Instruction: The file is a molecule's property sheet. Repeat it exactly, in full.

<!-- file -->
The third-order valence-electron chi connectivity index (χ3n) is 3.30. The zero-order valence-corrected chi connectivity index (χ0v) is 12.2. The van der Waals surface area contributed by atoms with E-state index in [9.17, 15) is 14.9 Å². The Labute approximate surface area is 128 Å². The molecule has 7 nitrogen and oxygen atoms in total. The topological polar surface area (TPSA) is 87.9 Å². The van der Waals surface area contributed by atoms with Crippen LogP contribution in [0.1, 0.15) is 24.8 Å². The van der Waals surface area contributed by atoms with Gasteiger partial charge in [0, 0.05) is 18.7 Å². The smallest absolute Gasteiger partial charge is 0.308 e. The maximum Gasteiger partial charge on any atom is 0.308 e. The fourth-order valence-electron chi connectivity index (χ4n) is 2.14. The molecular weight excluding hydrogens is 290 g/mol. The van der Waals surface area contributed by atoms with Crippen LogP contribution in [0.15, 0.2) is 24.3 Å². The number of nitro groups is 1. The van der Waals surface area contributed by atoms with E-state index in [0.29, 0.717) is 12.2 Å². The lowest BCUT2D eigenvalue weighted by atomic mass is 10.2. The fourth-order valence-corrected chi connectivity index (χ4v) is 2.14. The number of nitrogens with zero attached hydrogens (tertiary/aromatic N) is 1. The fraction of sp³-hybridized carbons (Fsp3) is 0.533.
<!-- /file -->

The third-order valence-electron chi connectivity index (χ3n) is 3.30. The zero-order valence-corrected chi connectivity index (χ0v) is 12.2. The van der Waals surface area contributed by atoms with E-state index in [9.17, 15) is 14.9 Å². The Labute approximate surface area is 128 Å². The molecule has 7 nitrogen and oxygen atoms in total. The topological polar surface area (TPSA) is 87.9 Å². The van der Waals surface area contributed by atoms with Crippen LogP contribution in [0.1, 0.15) is 24.8 Å². The van der Waals surface area contributed by atoms with Gasteiger partial charge in [0, 0.05) is 18.7 Å². The smallest absolute Gasteiger partial charge is 0.308 e. The maximum Gasteiger partial charge on any atom is 0.308 e. The fourth-order valence-electron chi connectivity index (χ4n) is 2.14. The molecular weight excluding hydrogens is 290 g/mol. The van der Waals surface area contributed by atoms with Crippen LogP contribution in [0.15, 0.2) is 24.3 Å². The number of nitro groups is 1. The van der Waals surface area contributed by atoms with E-state index in [0.29, 0.717) is 12.2 Å². The lowest BCUT2D eigenvalue weighted by atomic mass is 10.2. The fourth-order valence-corrected chi connectivity index (χ4v) is 2.14. The number of nitrogens with zero attached hydrogens (tertiary/aromatic N) is 1. The fraction of sp³-hybridized carbons (Fsp3) is 0.533.